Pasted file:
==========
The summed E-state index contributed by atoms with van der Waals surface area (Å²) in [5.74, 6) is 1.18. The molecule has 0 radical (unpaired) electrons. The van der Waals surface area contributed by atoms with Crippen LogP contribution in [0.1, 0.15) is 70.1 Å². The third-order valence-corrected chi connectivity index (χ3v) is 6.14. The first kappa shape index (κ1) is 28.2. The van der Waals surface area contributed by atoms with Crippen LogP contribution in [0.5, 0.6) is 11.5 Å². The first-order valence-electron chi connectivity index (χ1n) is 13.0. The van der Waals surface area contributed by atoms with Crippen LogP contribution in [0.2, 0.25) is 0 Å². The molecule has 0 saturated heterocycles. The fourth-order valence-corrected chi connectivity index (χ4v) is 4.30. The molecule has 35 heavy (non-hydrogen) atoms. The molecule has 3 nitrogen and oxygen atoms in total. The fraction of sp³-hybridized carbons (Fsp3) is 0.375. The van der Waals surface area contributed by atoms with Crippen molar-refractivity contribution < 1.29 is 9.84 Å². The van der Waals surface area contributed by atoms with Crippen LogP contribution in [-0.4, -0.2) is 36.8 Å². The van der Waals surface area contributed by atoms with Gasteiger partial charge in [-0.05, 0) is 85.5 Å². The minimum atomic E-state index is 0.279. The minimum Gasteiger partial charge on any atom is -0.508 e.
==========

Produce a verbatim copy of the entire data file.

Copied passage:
The summed E-state index contributed by atoms with van der Waals surface area (Å²) in [5.74, 6) is 1.18. The molecule has 0 radical (unpaired) electrons. The van der Waals surface area contributed by atoms with Crippen LogP contribution in [0.1, 0.15) is 70.1 Å². The third-order valence-corrected chi connectivity index (χ3v) is 6.14. The first kappa shape index (κ1) is 28.2. The van der Waals surface area contributed by atoms with Crippen LogP contribution in [0.5, 0.6) is 11.5 Å². The first-order valence-electron chi connectivity index (χ1n) is 13.0. The van der Waals surface area contributed by atoms with Crippen LogP contribution in [0.2, 0.25) is 0 Å². The molecule has 0 saturated heterocycles. The fourth-order valence-corrected chi connectivity index (χ4v) is 4.30. The molecule has 35 heavy (non-hydrogen) atoms. The molecule has 3 nitrogen and oxygen atoms in total. The fraction of sp³-hybridized carbons (Fsp3) is 0.375. The van der Waals surface area contributed by atoms with Crippen molar-refractivity contribution < 1.29 is 9.84 Å². The van der Waals surface area contributed by atoms with Crippen LogP contribution in [-0.4, -0.2) is 36.8 Å². The van der Waals surface area contributed by atoms with Gasteiger partial charge in [-0.05, 0) is 85.5 Å². The minimum atomic E-state index is 0.279. The minimum Gasteiger partial charge on any atom is -0.508 e.